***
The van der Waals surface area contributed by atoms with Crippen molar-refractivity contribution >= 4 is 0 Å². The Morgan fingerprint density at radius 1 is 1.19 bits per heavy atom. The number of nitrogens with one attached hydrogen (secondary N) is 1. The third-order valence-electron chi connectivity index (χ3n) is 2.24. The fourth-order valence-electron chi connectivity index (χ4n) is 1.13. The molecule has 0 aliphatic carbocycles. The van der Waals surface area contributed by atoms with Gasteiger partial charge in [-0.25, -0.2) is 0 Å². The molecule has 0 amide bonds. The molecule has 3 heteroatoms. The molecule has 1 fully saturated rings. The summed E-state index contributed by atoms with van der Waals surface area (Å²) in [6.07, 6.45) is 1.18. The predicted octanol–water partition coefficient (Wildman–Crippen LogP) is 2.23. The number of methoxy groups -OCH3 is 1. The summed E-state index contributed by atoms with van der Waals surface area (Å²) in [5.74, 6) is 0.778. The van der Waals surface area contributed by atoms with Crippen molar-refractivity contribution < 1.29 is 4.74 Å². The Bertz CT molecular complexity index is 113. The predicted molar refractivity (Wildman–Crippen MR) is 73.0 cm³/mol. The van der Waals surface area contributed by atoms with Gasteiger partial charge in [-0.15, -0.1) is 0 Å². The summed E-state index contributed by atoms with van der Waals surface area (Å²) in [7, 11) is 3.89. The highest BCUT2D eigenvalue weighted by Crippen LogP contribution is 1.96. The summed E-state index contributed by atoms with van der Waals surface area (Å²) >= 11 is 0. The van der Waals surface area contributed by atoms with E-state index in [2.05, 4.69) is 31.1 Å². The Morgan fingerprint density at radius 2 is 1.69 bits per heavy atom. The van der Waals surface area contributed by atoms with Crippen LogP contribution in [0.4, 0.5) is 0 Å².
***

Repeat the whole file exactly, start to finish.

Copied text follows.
The van der Waals surface area contributed by atoms with Crippen molar-refractivity contribution >= 4 is 0 Å². The Morgan fingerprint density at radius 1 is 1.19 bits per heavy atom. The number of nitrogens with one attached hydrogen (secondary N) is 1. The third-order valence-electron chi connectivity index (χ3n) is 2.24. The fourth-order valence-electron chi connectivity index (χ4n) is 1.13. The molecule has 0 aliphatic carbocycles. The van der Waals surface area contributed by atoms with Gasteiger partial charge in [-0.25, -0.2) is 0 Å². The molecule has 0 amide bonds. The molecule has 3 heteroatoms. The molecule has 1 fully saturated rings. The summed E-state index contributed by atoms with van der Waals surface area (Å²) in [6.07, 6.45) is 1.18. The predicted octanol–water partition coefficient (Wildman–Crippen LogP) is 2.23. The number of methoxy groups -OCH3 is 1. The summed E-state index contributed by atoms with van der Waals surface area (Å²) in [5.74, 6) is 0.778. The van der Waals surface area contributed by atoms with Crippen molar-refractivity contribution < 1.29 is 4.74 Å². The Bertz CT molecular complexity index is 113. The predicted molar refractivity (Wildman–Crippen MR) is 73.0 cm³/mol. The van der Waals surface area contributed by atoms with Gasteiger partial charge in [-0.15, -0.1) is 0 Å². The summed E-state index contributed by atoms with van der Waals surface area (Å²) in [7, 11) is 3.89. The highest BCUT2D eigenvalue weighted by Crippen LogP contribution is 1.96. The summed E-state index contributed by atoms with van der Waals surface area (Å²) >= 11 is 0. The van der Waals surface area contributed by atoms with E-state index in [2.05, 4.69) is 31.1 Å². The Morgan fingerprint density at radius 2 is 1.69 bits per heavy atom. The van der Waals surface area contributed by atoms with Crippen LogP contribution in [0.4, 0.5) is 0 Å².